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Health Information For Parents
Also called: Rescue Medicines or Fast-Acting Medicines
Quick-relief medicines are a type of medicine used by people with asthma to relieve asthma symptoms (such as wheezing, coughing, and shortness of breath) or to treat an asthma flare-up. They act quickly to stop symptoms, but the effects aren’t long lasting.
Most are inhaled and work by relaxing the muscle around the airways (the tubes that carry air into and out of the lungs), making the airways wider and allowing breathing to become easier within minutes. They don’t treat the underlying inflammation of the airways — this can require daily treatment with other types of medicines called long-term control medicines. Some people with asthma rely only on rescue medications; others use a rescue medicine with a long-term control medicine to help keep their asthma in check.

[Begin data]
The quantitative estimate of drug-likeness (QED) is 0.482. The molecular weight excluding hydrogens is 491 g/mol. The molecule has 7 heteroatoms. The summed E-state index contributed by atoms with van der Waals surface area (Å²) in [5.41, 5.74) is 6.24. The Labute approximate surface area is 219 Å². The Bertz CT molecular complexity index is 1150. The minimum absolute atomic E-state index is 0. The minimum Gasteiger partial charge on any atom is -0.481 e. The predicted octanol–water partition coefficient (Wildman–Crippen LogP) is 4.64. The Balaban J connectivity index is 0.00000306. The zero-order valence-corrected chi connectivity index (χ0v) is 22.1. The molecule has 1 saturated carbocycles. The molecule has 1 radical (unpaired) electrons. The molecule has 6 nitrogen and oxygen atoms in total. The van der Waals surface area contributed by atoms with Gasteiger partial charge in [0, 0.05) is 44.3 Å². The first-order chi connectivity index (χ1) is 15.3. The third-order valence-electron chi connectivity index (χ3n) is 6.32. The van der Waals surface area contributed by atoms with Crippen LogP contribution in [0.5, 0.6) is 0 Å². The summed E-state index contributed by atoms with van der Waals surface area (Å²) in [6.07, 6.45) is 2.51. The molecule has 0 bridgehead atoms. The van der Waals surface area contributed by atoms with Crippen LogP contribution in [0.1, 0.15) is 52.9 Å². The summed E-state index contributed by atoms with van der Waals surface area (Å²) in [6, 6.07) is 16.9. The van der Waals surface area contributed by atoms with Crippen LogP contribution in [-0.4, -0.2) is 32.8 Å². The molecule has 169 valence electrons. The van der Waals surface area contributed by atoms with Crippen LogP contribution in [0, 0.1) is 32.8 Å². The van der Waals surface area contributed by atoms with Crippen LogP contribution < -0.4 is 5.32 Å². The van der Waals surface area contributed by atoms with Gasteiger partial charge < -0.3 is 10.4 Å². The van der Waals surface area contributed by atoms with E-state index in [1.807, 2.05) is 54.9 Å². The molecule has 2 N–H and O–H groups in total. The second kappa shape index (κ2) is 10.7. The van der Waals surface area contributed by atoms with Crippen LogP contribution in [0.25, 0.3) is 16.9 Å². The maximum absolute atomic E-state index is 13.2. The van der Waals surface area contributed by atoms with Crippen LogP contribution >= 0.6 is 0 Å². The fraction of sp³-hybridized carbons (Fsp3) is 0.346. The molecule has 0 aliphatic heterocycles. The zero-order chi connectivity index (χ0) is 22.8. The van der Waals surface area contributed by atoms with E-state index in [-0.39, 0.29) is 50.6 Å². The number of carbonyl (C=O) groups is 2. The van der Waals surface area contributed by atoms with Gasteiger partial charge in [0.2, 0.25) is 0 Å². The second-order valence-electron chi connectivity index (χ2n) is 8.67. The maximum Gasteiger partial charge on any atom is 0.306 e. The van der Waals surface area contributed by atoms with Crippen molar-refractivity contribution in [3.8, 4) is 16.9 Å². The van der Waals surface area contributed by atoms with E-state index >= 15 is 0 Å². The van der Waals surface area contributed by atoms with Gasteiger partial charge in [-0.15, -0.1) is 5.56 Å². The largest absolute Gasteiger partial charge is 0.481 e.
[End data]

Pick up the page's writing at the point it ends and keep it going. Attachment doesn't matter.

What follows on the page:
Visit our Asthma Center for information and advice on managing and living with asthma.
Asthma means breathing problems. Find out what’s going on in the lungs and how to stay healthy, if you have it.
Two different types of medicines are used to treat asthma: long-term control medicines and quick-relief medicines. Read about how they work, and why people might need to take them.
Kids who have asthma need to take medicine. But what kind of medicine do they take and what does it do? Let’s find out.
Asthma keeps more kids home from school than any other chronic illness. Learn how to help your child manage the condition, stay healthy, and stay in school.
Asthma medicine comes in two main types: quick-relief and long-term control medicines. Even if a child takes a long-term control medicine regularly, quick-relief medicine is still needed to handle flare-ups.
Many people with asthma need to take medicine every day to control their asthma.
Note: All information is for educational purposes only. For specific medical advice, diagnoses, and treatment, consult your doctor.
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